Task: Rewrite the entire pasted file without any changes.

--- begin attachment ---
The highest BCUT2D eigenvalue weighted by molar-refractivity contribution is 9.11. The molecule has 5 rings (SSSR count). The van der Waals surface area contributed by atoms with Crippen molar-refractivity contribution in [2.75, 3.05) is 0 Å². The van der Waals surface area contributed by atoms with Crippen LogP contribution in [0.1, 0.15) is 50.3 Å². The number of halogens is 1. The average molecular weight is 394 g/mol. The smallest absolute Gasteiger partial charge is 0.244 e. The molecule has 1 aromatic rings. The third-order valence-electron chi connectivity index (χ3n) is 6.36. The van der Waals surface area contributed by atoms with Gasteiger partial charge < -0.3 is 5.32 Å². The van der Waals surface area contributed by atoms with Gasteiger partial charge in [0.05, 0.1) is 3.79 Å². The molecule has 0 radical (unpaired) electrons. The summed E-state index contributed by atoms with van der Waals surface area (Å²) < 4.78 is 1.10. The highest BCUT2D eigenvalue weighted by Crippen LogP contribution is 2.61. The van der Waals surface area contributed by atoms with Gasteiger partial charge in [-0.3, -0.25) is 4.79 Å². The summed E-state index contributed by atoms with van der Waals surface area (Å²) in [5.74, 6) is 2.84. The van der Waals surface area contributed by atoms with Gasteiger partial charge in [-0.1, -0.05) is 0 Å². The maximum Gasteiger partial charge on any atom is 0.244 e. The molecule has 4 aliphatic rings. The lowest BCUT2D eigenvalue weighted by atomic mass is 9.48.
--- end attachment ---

The highest BCUT2D eigenvalue weighted by molar-refractivity contribution is 9.11. The molecule has 5 rings (SSSR count). The van der Waals surface area contributed by atoms with Crippen molar-refractivity contribution in [2.75, 3.05) is 0 Å². The van der Waals surface area contributed by atoms with Crippen LogP contribution in [0.1, 0.15) is 50.3 Å². The number of halogens is 1. The average molecular weight is 394 g/mol. The smallest absolute Gasteiger partial charge is 0.244 e. The molecule has 1 aromatic rings. The third-order valence-electron chi connectivity index (χ3n) is 6.36. The van der Waals surface area contributed by atoms with Gasteiger partial charge < -0.3 is 5.32 Å². The van der Waals surface area contributed by atoms with Gasteiger partial charge in [0.05, 0.1) is 3.79 Å². The molecule has 0 radical (unpaired) electrons. The summed E-state index contributed by atoms with van der Waals surface area (Å²) < 4.78 is 1.10. The highest BCUT2D eigenvalue weighted by Crippen LogP contribution is 2.61. The van der Waals surface area contributed by atoms with Gasteiger partial charge in [-0.3, -0.25) is 4.79 Å². The summed E-state index contributed by atoms with van der Waals surface area (Å²) in [5.74, 6) is 2.84. The van der Waals surface area contributed by atoms with Gasteiger partial charge in [-0.1, -0.05) is 0 Å². The maximum Gasteiger partial charge on any atom is 0.244 e. The molecule has 4 aliphatic rings. The lowest BCUT2D eigenvalue weighted by atomic mass is 9.48.